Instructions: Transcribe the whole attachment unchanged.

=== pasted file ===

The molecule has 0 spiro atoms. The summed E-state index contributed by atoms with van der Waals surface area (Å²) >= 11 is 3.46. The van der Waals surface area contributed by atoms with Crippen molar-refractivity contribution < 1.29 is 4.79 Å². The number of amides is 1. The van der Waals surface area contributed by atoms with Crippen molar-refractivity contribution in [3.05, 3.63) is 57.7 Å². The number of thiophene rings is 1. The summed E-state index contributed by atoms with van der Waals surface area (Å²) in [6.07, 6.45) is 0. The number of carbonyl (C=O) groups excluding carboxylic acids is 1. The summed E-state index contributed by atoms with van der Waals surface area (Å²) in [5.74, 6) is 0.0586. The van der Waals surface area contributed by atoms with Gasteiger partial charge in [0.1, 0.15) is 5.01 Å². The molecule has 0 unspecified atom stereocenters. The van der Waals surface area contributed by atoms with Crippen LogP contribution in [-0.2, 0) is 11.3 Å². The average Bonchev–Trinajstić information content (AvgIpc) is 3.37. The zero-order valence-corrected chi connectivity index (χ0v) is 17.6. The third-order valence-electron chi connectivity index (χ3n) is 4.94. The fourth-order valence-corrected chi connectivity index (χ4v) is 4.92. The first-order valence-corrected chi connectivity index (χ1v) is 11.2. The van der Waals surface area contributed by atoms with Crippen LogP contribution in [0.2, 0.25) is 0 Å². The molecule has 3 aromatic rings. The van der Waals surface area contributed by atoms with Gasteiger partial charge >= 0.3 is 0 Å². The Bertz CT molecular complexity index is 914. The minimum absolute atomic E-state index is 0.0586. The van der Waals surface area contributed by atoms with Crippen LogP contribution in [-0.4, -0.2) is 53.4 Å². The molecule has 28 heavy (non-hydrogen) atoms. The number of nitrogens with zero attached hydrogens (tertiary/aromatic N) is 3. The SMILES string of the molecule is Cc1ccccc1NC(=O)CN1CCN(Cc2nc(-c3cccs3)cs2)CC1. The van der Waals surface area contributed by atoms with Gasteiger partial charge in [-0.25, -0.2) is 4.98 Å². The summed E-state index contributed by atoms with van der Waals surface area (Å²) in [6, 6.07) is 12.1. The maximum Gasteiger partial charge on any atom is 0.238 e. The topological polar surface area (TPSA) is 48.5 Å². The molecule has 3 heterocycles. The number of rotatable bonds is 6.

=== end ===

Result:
The molecule has 0 spiro atoms. The summed E-state index contributed by atoms with van der Waals surface area (Å²) >= 11 is 3.46. The van der Waals surface area contributed by atoms with Crippen molar-refractivity contribution < 1.29 is 4.79 Å². The number of amides is 1. The van der Waals surface area contributed by atoms with Crippen molar-refractivity contribution in [3.05, 3.63) is 57.7 Å². The number of thiophene rings is 1. The summed E-state index contributed by atoms with van der Waals surface area (Å²) in [6.07, 6.45) is 0. The number of carbonyl (C=O) groups excluding carboxylic acids is 1. The summed E-state index contributed by atoms with van der Waals surface area (Å²) in [5.74, 6) is 0.0586. The van der Waals surface area contributed by atoms with Gasteiger partial charge in [0.1, 0.15) is 5.01 Å². The molecule has 0 unspecified atom stereocenters. The van der Waals surface area contributed by atoms with Crippen LogP contribution in [-0.2, 0) is 11.3 Å². The average Bonchev–Trinajstić information content (AvgIpc) is 3.37. The zero-order valence-corrected chi connectivity index (χ0v) is 17.6. The third-order valence-electron chi connectivity index (χ3n) is 4.94. The fourth-order valence-corrected chi connectivity index (χ4v) is 4.92. The first-order valence-corrected chi connectivity index (χ1v) is 11.2. The van der Waals surface area contributed by atoms with Crippen LogP contribution in [0.2, 0.25) is 0 Å². The molecule has 3 aromatic rings. The van der Waals surface area contributed by atoms with Gasteiger partial charge >= 0.3 is 0 Å². The Bertz CT molecular complexity index is 914. The minimum absolute atomic E-state index is 0.0586. The van der Waals surface area contributed by atoms with Crippen LogP contribution in [-0.4, -0.2) is 53.4 Å². The molecule has 28 heavy (non-hydrogen) atoms. The number of nitrogens with zero attached hydrogens (tertiary/aromatic N) is 3. The SMILES string of the molecule is Cc1ccccc1NC(=O)CN1CCN(Cc2nc(-c3cccs3)cs2)CC1. The van der Waals surface area contributed by atoms with Gasteiger partial charge in [-0.25, -0.2) is 4.98 Å². The summed E-state index contributed by atoms with van der Waals surface area (Å²) in [6, 6.07) is 12.1. The maximum Gasteiger partial charge on any atom is 0.238 e. The topological polar surface area (TPSA) is 48.5 Å². The molecule has 3 heterocycles. The number of rotatable bonds is 6.